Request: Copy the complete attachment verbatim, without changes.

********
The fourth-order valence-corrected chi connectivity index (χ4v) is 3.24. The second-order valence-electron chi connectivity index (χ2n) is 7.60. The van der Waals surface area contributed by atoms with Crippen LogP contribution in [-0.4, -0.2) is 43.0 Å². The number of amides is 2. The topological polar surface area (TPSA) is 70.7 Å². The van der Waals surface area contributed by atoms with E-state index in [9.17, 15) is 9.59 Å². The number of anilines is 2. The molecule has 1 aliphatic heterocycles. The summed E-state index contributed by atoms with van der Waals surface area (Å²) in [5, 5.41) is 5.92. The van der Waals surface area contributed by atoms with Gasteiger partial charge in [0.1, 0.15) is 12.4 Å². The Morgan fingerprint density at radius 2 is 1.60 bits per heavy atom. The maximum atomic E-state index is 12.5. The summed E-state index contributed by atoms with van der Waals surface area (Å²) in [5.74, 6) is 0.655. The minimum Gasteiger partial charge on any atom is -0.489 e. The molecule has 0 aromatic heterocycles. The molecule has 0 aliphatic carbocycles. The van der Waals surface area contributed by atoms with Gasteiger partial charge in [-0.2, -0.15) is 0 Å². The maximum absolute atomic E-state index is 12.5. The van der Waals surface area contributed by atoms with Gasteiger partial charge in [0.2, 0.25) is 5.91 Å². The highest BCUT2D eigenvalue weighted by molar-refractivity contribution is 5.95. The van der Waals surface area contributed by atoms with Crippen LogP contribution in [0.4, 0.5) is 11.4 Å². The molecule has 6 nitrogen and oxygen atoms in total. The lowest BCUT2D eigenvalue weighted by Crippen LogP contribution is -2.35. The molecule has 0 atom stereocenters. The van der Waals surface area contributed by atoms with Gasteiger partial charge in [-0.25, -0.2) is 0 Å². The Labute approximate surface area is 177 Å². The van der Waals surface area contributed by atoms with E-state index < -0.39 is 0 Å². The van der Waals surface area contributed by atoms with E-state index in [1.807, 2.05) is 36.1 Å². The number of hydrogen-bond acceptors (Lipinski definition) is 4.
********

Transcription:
The fourth-order valence-corrected chi connectivity index (χ4v) is 3.24. The second-order valence-electron chi connectivity index (χ2n) is 7.60. The van der Waals surface area contributed by atoms with Crippen LogP contribution in [-0.4, -0.2) is 43.0 Å². The number of amides is 2. The topological polar surface area (TPSA) is 70.7 Å². The van der Waals surface area contributed by atoms with E-state index in [9.17, 15) is 9.59 Å². The number of anilines is 2. The molecule has 1 aliphatic heterocycles. The summed E-state index contributed by atoms with van der Waals surface area (Å²) in [5, 5.41) is 5.92. The van der Waals surface area contributed by atoms with Gasteiger partial charge in [0.1, 0.15) is 12.4 Å². The Morgan fingerprint density at radius 2 is 1.60 bits per heavy atom. The maximum atomic E-state index is 12.5. The summed E-state index contributed by atoms with van der Waals surface area (Å²) in [5.74, 6) is 0.655. The minimum Gasteiger partial charge on any atom is -0.489 e. The molecule has 0 aromatic heterocycles. The molecule has 0 aliphatic carbocycles. The van der Waals surface area contributed by atoms with Gasteiger partial charge in [-0.2, -0.15) is 0 Å². The maximum absolute atomic E-state index is 12.5. The van der Waals surface area contributed by atoms with Gasteiger partial charge in [0.2, 0.25) is 5.91 Å². The highest BCUT2D eigenvalue weighted by molar-refractivity contribution is 5.95. The van der Waals surface area contributed by atoms with Crippen LogP contribution in [0.4, 0.5) is 11.4 Å². The molecule has 6 nitrogen and oxygen atoms in total. The lowest BCUT2D eigenvalue weighted by Crippen LogP contribution is -2.35. The molecule has 0 atom stereocenters. The van der Waals surface area contributed by atoms with Gasteiger partial charge in [-0.25, -0.2) is 0 Å². The Labute approximate surface area is 177 Å². The van der Waals surface area contributed by atoms with E-state index < -0.39 is 0 Å². The van der Waals surface area contributed by atoms with E-state index in [1.807, 2.05) is 36.1 Å². The number of hydrogen-bond acceptors (Lipinski definition) is 4.